AI for programmatic is great – but tragedy shows us why human judgement remains vital

AI for programmatic is great – but tragedy shows us why human judgement remains vital
Ryan Green is the senior director of client strategy at Coegi, an all-in-one premium marketing partner for media professionals seeking a streamlined way to leverage programmatic and social solutions. Coegi enables marketers to become digital heroes among co-workers and clients by empowering them with best-in-class strategies, technologies, and expertise through simplified partnerships. Ryan has more than 15 years of experience in analytics and consumer behaviour and is also an adjunct professor at the University of Missouri, where he is teaching the university’s first course on programmatic media buying.

Artificial intelligence has been an indispensable tool for programmatic ad buying. But algorithms can’t always tell the difference between positive and negative sentiment — you need a human for that.

This was brought home to me in the days following Kobe Bryant’s death in January. The tragic event spurred a tidal wave of activity on social media, which triggered ads for his jersey and other memorabilia items. This came across as tacky to many consumers. One of my friends, for example, took a screenshot of an ad he was served and expressed his distaste in a long LinkedIn post that received a lot of engagement. But what looked like opportunistic “event jacking” or piggybacking was more likely the result of AI merrily chugging along before anyone thought to stop it.

AI in programmatic advertising

Combining AI technology and programmatic ad buying can create a scalable ecosystem where consumers receive tailored advertisements and producers and publishers garner higher revenue. AI-driven algorithms are typically set up to optimise programmatic ads towards clicks, and they rely on keywords from trending topics to determine which copy or products to feature in an ad. More often than not, this results in consumers receiving relevant content that drives action. However, there are occasional fringe situations where this common approach can backfire.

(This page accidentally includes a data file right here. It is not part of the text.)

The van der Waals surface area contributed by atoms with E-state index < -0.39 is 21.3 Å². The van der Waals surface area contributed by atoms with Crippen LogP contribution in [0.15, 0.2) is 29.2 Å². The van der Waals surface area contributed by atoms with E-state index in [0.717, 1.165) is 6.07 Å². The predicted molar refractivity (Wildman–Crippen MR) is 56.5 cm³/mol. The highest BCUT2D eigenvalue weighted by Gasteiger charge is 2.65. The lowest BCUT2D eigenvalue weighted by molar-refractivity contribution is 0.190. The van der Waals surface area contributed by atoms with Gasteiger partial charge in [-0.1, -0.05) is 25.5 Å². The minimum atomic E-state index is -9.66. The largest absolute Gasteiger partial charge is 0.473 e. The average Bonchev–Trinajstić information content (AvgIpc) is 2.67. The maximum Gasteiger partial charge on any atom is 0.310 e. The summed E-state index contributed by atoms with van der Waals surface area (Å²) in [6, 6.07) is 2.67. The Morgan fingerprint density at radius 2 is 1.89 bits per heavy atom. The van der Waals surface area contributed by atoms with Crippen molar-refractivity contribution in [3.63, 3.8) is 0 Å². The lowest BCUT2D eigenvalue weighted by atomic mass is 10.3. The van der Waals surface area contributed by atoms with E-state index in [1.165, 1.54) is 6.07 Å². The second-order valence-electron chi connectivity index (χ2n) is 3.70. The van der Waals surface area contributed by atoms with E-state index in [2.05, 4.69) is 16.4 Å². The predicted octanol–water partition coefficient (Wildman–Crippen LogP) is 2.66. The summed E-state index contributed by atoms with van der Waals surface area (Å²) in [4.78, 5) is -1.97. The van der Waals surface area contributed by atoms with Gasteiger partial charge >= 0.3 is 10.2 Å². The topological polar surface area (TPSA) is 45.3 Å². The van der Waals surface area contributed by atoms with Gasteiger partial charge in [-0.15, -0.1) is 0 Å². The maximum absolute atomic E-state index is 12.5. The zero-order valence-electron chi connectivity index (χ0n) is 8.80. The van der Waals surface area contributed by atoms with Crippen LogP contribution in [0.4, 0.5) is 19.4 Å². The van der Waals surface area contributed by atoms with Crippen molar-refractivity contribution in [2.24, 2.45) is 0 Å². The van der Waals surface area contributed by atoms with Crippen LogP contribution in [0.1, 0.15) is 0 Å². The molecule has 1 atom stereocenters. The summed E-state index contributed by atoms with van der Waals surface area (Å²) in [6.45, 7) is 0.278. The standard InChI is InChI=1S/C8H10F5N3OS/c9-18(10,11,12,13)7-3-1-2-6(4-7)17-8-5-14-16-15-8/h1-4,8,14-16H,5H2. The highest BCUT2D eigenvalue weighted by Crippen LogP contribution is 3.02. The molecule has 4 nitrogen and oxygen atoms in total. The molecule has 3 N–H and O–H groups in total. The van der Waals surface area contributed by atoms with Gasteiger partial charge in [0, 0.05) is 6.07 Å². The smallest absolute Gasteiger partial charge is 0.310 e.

When sports megastars like Kobe Bryant trend on social media, it’s usually because they’ve done something amazing during a game. It would make sense for a company to try to sell jerseys in those circumstances. However, when an ad follows a negative or tragic situation, consumers will get turned off. That’s why it’s pivotal for marketing technologists to monitor current events and be ready to intervene and adjust algorithms to stop these kinds of ads from being served.

Three tips for effective AI-driven programmatic ad buying

In addition to remaining vigilant, use these three strategies to ensure AI enhances — not sabotages — your programmatic ad buying strategy:

1. Measure what matters. AI provides a huge opportunity for businesses to put their consumer data to work and drive results. You can develop a clear and accurate understanding of what is and isn’t working. And over time, you can adjust your imagery, messaging, and overall strategy to achieve the best possible return on investment.

All of that said, keep in mind that AI and machine learning can only optimise using the signals you give. If you don’t measure the metrics that are most significant to your business goals, AI engines won’t be nearly as effective — and your ad results will reflect that. Like they say, garbage in, garbage out: If you tell the algorithm to optimise towards click-through rate when your biggest business goal is to drive awareness, AI will place ads in front of the wrong users.

2. Implement a smart-pixel strategy. To help you measure what matters, embed a smart pixel on your website that tracks where users come from and how they behave once they arrive. Be sure to compare that data to your most important business outcomes, whether that’s web traffic, sales conversions, or a different metric.

Smart pixels can also help you determine your most valuable audiences. After you identify them, you can utilise look-alike modelling to find even more members of your strongest audience wherever they go on the internet.

3. Encourage cross-team collaboration. Analysing AI-based campaigns shouldn’t be limited to the hands-on-keyboard and quantitative teams. To truly understand what works for your business, you need to bring the data people and the marketing people together.

Stakeholders from multiple departments — including creative, brand, sales, and the executive suite — should collaborate to analyse the top-level metrics. This often involves creating visual dashboards so that campaign data is easily digestible by people with different areas of expertise.

Conclusion

AI can and should play a central role in your programmatic ad buying process, but you need to put proper guardrails in place. Your brand’s reputation could take a hit if you serve up the wrong ad at the wrong time, and your marketing budget could go to waste if you optimise toward the wrong objectives. But all told, the pros of AI in programmatic advertising far outweigh the cons.

Photo by Bacila Vlad on Unsplash

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